“Reading should not be presented to children as a chore or a duty. It should be offered to them as a precious gift." Kate DiCamillo
Wednesday, March 27, 2019
SLICE #27- A LESS THAN STELLAR TEACHING MOMENT
As I mentioned in a previous slice, our school participates in a philanthropic organization called Book Trust. That means that each student gets $7 a month to order from the Scholastic flyer. Kids are required to order books, they can't order toys or other junk. Occasionally, however, they find a book that comes with some trinket- a necklace or a sticker set or a special pen. They can order those, as long the package also includes a book.
And that's where this story begins. Last month, one of my students ordered a book about training animals. The book came with a whistle. I always check the orders in, and I remembered seeing that book and whistle. When it came time to pass out books, though, that student's name was attached to a different book. And the book with the whistle was nowhere to be found.
A few days later, I heard a whistle blowing out in the hall. And discovered that it was the whistle that had been attached to the book. When I confronted the student who had it, she said someone else had given it to her. Both students have been caught taking things several times this year, so I had questions, but I never quite got to the bottom of the story. I ended up reordering the book and whistle package.
This month, remembering the whistle incident, I was extra careful with the books that had trinkets. I put wide strips of tape over the trinkets, then I put all of those book/trinket packages all in one box, and closed it. I passed a few out to my first class, but still had a couple left for my second and third classes.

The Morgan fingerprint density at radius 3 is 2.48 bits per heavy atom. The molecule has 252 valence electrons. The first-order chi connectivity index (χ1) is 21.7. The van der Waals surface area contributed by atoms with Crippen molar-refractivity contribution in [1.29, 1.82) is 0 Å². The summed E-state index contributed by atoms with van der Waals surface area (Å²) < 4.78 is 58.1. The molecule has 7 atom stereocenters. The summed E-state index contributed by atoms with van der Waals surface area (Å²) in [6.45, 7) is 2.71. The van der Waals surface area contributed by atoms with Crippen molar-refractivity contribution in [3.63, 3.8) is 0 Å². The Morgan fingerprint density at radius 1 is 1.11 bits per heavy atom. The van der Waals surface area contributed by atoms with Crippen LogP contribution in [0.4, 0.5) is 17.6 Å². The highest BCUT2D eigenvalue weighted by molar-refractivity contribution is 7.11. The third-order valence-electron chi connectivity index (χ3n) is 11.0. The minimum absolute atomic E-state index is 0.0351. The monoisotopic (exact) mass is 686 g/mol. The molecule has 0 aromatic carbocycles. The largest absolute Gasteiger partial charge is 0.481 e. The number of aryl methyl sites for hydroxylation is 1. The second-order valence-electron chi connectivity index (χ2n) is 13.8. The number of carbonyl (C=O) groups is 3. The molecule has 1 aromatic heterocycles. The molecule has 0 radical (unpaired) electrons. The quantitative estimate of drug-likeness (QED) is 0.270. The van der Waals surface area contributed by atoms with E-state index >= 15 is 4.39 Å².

My students came in, and got involved in the day's activities. I started passing out books. When I turned around, two girls, the same two girls who had been involved in the whistle incident, had the trinket box opened. And I lost it.
"Get out of that box," I said, in voice that was less than regulated. The girls jumped away from the box, and said they weren't doing anything. I replied that we had lost a book package before, and it wasn't going to happen again. The girls went back to their seats, but were mad at me throughout the class. That was the last day before spring break, so I haven't seen the girls since, but I keep thinking about the incident.
I know I didn't handle it right, but I'm not sure what right would have been. I want to talk to the girls when they come back. I want to apologize for losing my cool. I don't want to accuse the girls, but I do want to describe what the scene looked like to me, and why I thought they were in the process of taking something that didn't belong to them.
And I want to talk about integrity, because, for me, that's really what the whole deal is about.
And the lack of integrity bothers me a lot.
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I appreciate you being the model for the truth-telling slice. I also appreciate knowing that teachers for whom I have the utmost respect, like you, bring their whole human selves into the classroom. For me, the infinitely-patient-teacher-persona can be a real burden to bear some days. And it’s especially destructive/unproductive when I don’t engage in the kind of reflection I hear in your piece because I’m so busy berating myself for not meeting the saintly-standard I’ve set for myself.
Carol, I've been thinking about this ever since I read it this morning. These are tough issues we deal with when theft occurs in our classrooms and I think every teacher has faced this before. What I love about this slice is the thought you've given to how to talk to the girls when they return from break.
Thanks for this, Carol--it is very, very rare that it's clear how best to handle cases of wrongdoing in our classrooms and schools--both easier and harder than parenting in different ways. I appreciate reading about another teacher's dilemma, misstep, and self-searching to provide the best experience of learning and compassion for our students.
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